In July 2003, digital cameras entered the single-use market with the release of the Ritz Dakota Digital, a 1.2 megapixel (1280 x 960) CMOS-based digital camera costing only $11 (USD). Following the familiar single-use concept long in use with film cameras, the Dakota Digital was intended to be used by a consumer one time only. When the pre-programmed 25 picture limit is reached, the camera is returned to the store, and the consumer receives back prints and a CD-ROM with their photos. The camera is then refurbished and resold. Since the introduction of the Dakota Digital, a number of similar single-use digital cameras have appeared. Most of the various single-use digital cameras are nearly identical to the original Dakota Digital regarding specifications and functionality, although a few include superior specifications and more advanced functions (such as higher image resolutions and LCD screens). Most, if not all, of these single-use digital cameras cost less than $20 (USD), not including processing fees. However, the huge demand for complex digital cameras at competitive prices has often resulted in manufacturing shortcuts, evidenced by a large increase in customer complaints over camera malfunctions, high parts prices, and short service life. Some digital cameras offer only a 90-day warranty.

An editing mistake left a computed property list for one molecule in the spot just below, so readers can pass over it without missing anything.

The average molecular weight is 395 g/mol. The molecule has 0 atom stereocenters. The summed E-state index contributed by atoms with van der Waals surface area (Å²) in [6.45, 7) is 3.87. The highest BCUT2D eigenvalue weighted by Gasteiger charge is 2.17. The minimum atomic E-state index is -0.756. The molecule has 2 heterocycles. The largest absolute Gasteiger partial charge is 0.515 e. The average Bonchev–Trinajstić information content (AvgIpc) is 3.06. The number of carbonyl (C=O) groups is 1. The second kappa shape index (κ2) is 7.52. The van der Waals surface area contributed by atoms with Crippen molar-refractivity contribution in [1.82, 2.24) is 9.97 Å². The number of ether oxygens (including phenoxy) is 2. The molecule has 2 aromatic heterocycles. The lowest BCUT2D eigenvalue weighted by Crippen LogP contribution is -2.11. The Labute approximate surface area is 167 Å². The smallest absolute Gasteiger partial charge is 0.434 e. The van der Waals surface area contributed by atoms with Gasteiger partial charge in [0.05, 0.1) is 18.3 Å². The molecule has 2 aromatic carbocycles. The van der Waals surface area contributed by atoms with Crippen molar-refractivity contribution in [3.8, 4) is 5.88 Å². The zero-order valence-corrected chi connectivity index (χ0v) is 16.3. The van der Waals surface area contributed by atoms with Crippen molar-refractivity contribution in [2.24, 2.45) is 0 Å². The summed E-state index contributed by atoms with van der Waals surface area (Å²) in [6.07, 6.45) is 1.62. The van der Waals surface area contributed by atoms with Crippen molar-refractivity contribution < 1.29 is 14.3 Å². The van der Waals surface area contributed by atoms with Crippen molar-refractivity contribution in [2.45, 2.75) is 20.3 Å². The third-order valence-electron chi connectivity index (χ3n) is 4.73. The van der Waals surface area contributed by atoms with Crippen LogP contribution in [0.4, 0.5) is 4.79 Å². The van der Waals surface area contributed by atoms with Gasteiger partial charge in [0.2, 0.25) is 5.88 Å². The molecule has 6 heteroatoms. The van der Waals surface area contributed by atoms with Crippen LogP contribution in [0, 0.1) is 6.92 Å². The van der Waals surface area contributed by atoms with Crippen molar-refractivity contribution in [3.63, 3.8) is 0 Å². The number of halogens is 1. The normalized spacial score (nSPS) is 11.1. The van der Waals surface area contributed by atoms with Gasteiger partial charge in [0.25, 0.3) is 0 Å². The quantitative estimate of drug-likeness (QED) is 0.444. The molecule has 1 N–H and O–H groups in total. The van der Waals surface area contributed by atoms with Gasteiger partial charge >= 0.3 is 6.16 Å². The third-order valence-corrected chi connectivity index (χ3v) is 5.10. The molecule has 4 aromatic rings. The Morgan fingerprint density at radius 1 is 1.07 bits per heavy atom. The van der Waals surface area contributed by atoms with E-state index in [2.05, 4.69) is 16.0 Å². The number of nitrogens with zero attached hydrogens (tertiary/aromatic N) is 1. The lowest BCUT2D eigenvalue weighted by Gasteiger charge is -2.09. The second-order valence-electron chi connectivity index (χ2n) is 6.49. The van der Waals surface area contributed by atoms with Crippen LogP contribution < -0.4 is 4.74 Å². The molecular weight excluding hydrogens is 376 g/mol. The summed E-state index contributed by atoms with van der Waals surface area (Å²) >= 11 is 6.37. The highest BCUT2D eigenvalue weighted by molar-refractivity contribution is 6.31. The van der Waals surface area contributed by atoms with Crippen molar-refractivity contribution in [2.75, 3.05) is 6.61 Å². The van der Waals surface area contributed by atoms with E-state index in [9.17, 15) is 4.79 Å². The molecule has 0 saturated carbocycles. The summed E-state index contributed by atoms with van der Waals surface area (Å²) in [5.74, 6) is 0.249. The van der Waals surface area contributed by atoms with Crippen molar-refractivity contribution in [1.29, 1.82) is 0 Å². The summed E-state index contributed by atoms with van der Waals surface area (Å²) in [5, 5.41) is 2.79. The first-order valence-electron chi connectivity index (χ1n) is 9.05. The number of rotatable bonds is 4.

The price of 35mm compact cameras have dropped with manufacturers further outsourcing to countries such as China. Kodak announced in January 2004 that they would no longer sell Kodak-branded film cameras in the developed world. In January 2006 Nikon followed suit and announced that they will stop the production of all but two models of their film cameras, they will continue to produce the low-end Nikon FM10, and the high-end Nikon F6. In the same month, Konica Minolta announced that it was pulling out of the camera business altogether. The price of 35mm and APS compact cameras have dropped, probably due to direct competition from digital and the resulting growth of the offer of second-hand film cameras. Pentax have reduced production of film cameras but not halted it.. The technology has improved so rapidly that one of Kodak's film cameras was discontinued before it was awarded a "camera of the year" award later in the year.
Since 2002, digital cameras have outsold film cameras. However, the use of 35mm cameras is greater in developing countries. In Guatemala, for example, extremely high import duties on all digital products serves to encourage sales and use of film cameras.